Macbeth once asked himself, “to be or not to be a Python developer?” Many years later, some of you are asking yourselves the very same question. And if the answer is or was ‘yes’, continue reading. You will find out about the best practices you should be aware of when developing in Python.
This guidebook contains the following sections:
1. General Technological Concepts
2. Code Quality
General Technological Concepts
There is a set of general guidelines, called PEP 20: The Zen of Python, which helps developers in the development process and provides coding standards. Below, you can read and memorise all of them:
Beautiful is better than ugly.
Explicit is better than implicit.
Simple is better than complex.
Complex is better than complicated.
Flat is better than nested.
Sparse is better than dense.
Special cases aren’t special enough to break the rules.
Although practicality beats purity.
Errors should never pass silently.
Unless explicitly silenced.
In the face of ambiguity, refuse the temptation to guess.
There should be one– and preferably only one –obvious way to do it.
Although that way may not be obvious at first unless you’re Dutch.
Now is better than never.
Although never is often better than *right* now.
If the implementation is hard to explain, it’s a bad idea.
If the implementation is easy to explain, it may be a good idea.
Namespaces are one honking great idea — let’s do more of those!
The above guidelines are not just Python-related – they can also be applied to other programming languages. Moreover, some of them are applicable outside the tech industry, and this makes them future-proof.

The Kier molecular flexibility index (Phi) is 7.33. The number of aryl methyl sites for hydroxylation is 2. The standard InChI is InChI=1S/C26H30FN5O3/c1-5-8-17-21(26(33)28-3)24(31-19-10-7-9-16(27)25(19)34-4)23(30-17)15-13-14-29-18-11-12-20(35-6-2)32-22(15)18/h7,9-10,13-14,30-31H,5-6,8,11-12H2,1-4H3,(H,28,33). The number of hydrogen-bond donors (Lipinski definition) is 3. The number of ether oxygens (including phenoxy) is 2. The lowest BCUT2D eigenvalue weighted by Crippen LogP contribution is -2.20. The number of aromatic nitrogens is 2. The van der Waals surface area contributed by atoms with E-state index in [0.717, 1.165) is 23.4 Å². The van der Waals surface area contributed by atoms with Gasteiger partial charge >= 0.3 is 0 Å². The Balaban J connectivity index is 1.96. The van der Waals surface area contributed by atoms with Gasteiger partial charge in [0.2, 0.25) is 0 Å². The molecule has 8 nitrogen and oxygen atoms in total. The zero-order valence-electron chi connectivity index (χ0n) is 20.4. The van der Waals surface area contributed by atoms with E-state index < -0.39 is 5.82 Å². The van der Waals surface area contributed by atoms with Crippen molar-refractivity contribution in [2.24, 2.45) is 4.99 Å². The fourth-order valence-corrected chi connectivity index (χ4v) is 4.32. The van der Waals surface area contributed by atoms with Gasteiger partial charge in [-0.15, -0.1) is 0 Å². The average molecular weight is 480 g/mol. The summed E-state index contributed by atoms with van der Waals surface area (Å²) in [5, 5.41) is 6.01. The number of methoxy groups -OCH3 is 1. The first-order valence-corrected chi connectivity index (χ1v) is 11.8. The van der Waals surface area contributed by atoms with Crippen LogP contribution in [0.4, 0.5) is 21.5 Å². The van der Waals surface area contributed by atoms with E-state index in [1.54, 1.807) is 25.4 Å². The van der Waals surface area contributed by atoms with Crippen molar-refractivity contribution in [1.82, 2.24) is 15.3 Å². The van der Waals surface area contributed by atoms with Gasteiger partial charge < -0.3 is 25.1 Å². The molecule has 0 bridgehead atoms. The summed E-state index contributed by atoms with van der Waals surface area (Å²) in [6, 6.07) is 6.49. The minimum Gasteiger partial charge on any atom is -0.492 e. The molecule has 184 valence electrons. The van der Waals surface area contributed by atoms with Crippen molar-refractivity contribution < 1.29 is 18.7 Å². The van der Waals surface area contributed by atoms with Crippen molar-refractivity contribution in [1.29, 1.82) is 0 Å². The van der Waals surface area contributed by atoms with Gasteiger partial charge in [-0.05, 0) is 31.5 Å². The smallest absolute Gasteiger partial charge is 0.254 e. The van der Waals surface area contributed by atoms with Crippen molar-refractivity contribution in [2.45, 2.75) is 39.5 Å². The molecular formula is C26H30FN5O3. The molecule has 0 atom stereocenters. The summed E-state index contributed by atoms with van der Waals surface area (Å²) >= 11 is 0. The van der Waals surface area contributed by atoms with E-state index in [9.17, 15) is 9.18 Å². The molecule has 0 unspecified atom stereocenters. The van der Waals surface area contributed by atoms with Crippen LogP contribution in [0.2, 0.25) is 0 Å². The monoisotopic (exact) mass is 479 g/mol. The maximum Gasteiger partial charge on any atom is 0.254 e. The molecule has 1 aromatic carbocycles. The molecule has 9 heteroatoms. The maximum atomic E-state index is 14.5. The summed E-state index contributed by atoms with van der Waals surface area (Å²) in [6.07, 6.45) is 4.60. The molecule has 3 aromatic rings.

Let’s talk strictly about choosing and using code style guides – personally, I prefer PEP 8. And you know what? So do most Python enthusiasts from SoftwareHut. You can find all of its rules and their descriptions on this website.
These standards may seem like a pair of handcuffs, but they are not. I prefer to think of them as a way to find common ground with established rules. On the one hand, they describe some entirely distinct things, but on the other hand, there is room for choice in some areas. And that’s when we choose the solution that is a better fit for the particular project.
If there is a case that’s not covered by PEP8, I check the Google Python Style Guide.
What about formatting the code? If you want to focus more on its intention, not on its style, check Google YAPF. It’s a formatter for Python files and dramatically reduces the time necessary for formatting the code.
Try to follow this simple plan when developing a new functionality:
- Make it work.
- Make it readable.
- Make it fast (optionally).
These steps help you to split your work into milestones. You shouldn’t have any problems understanding the first two bullet points – interpret them as required. The last one, on the other hand, is optional because it may not be the best use of resources when optimising the code. It is mainly applied if you are basing on the premise that a particular piece of code would be an application bottleneck.
Do you know what the Global Interpreter Lock is? If you don’t, get to know how it works and about the limitations it creates.
Frameworks, libraries and tools
Always think and look around before implementing more prominent parts of the project. Who knows? Maybe there is already a solution you could use instead of writing it from the beginning. The second way to get something done faster and better is to ask the Python community about a specific project. But remember to make your question wise and easy to understand.
Last but not least: remember to always update requirements.txt to reflect the current state of frameworks/libraries used in the project.
If you devote some time to create good project architecture, it can give you 1000% Return on Investment in the future. Why? Because there aren’t many things worse than a poorly designed structure over the course of a project. Don’t hesitate to ask your colleagues if you have any doubts. This could save many work hours and hair on heads down the road.